# Competition between band and Mott insulator in the bilayer Hubbard model: a dynamical cluster approximation study

###### Abstract

We investigate the nature of the insulating phases in a bilayer Hubbard model with intralayer coupling and interlayer coupling at large interaction strength and half-filling. We consider a dynamical cluster approximation with a cluster size of , where short-range spatial fluctuations as well as on-site dynamical fluctuations are emphasized. By varying the band splitting (), we find that at the Mott behavior is rapidly suppressed in the momentum sectors () and (). At Mott features dominate in the momentum sectors () of the bonding band and () of the anti-bonding band and at a tiny scattering rate is observed in all momentum sectors at the Fermi level, indicating a transition from a Mott to a band insulator. We attribute such a momentum-dependent evolution of the insulating behavior to the competition and cooperation between short-range spatial fluctuations and interlayer coupling with the help of the Coulomb interaction . Finally, we also discuss the possible appearance of non-Fermi liquid behavior away from half-filling.

###### pacs:

71.10.Fd,71.27.+a,71.30.+h,71.10.Hf## I Introduction

During the last decade intensive debates have centered around the question what happens when a system evolves from a band to a Mott insulator Mott1949 ; Gebhard in the context of different models in different dimensions Nakamura2000 ; Zhang2004 ; Tam2006 ; Ejima2007 ; Fabrizio1999 ; Zhang2003 ; Batista2004 ; Go2011 ; Garg2006 ; Kancharla2007PRL ; Paris2007 ; Craco2008 ; Chen2010 . like the extended Hubbard model Nakamura2000 ; Zhang2004 ; Tam2006 ; Ejima2007 and the ionic Hubbard model Fabrizio1999 ; Zhang2003 ; Batista2004 ; Go2011 in one dimension, or the ionic Hubbard model Garg2006 ; Kancharla2007PRL ; Paris2007 ; Chen2010 in two dimensions. A model that has gained a lot of attention in recent years is the bilayer Hubbard model on a square lattice. The discovery of bilayer band splitting in angle-resolved photoemission spectroscopy experiments Damascelli2003 for YBaCuO (YBCO) Fournier2010 suggested the consideration of such a model as a minimal model for describing double-layered YBCO compounds.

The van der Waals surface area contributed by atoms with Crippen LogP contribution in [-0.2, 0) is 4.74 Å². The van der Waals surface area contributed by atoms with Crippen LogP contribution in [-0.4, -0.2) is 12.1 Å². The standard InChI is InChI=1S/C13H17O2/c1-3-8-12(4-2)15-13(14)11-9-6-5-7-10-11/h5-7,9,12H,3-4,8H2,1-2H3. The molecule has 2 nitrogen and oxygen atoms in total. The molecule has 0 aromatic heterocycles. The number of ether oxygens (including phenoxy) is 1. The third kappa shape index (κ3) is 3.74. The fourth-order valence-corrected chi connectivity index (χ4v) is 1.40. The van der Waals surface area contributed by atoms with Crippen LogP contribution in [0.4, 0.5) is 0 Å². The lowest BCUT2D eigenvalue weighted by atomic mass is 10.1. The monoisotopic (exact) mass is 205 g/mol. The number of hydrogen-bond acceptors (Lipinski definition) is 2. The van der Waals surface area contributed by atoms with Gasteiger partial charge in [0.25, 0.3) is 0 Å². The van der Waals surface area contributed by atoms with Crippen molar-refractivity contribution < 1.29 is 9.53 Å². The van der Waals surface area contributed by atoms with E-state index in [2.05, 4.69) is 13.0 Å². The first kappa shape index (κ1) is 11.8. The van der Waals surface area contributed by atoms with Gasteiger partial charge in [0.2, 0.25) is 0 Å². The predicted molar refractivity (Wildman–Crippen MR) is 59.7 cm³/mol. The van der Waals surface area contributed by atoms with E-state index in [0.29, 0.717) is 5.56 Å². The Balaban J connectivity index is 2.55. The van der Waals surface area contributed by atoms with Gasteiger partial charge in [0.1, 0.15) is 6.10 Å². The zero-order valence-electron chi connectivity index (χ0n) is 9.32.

In fact, the bilayer Hubbard model (see Fig. 1) was investigated by several groups within the dynamical mean field theory approximation (DMFT) Fuhrmann2006 ; Hafermann2009 and cellular DMFT Kancharla2007 . Transitions from metal to band insulator at small and from Mott to band insulator at large were reported with increasing . However, by definition spatial fluctuations are completely ignored in DMFT Georges1996 and such features like an intermediate non-Fermi-liquid phase in the single-layered Hubbard model at half filling Zhang2007 ; Park2008 ; Gull2008 are not captured by this approach. Moreover, only a small cluster size of (two sites in one layer and two sites in another layer) was used in previous cellular DMFT calculations for the bilayer Hubbard model Kancharla2007 . For such sizes, the rotational symmetry of the square lattice is broken, resulting in an artificially enhanced local pair within each plane as the interaction is switched on. As reported in Ref. Lee2010, , such a choice is unable to describe an intermediate orbital-selective phase in a two-orbital Hubbard model. On the other hand, the dynamical cluster approximation (DCA) with clusters sizes of (Ref. Maier2011, ), the determinant quantum Monte Carlo method Bouadim2008 and the Gutzwiller approximation Lanata2009 -which do not suffer from the previous cluster limitations- were recently employed mainly to understand the nature of the superconducting state in the bilayer Hubbard model away from half filling. In view of the above results, and due to the limitations of the various approaches used, there is still not a full understanding of the transition from band to Mott insulating behavior as a function of in the bilayer Hubbard model at half filling.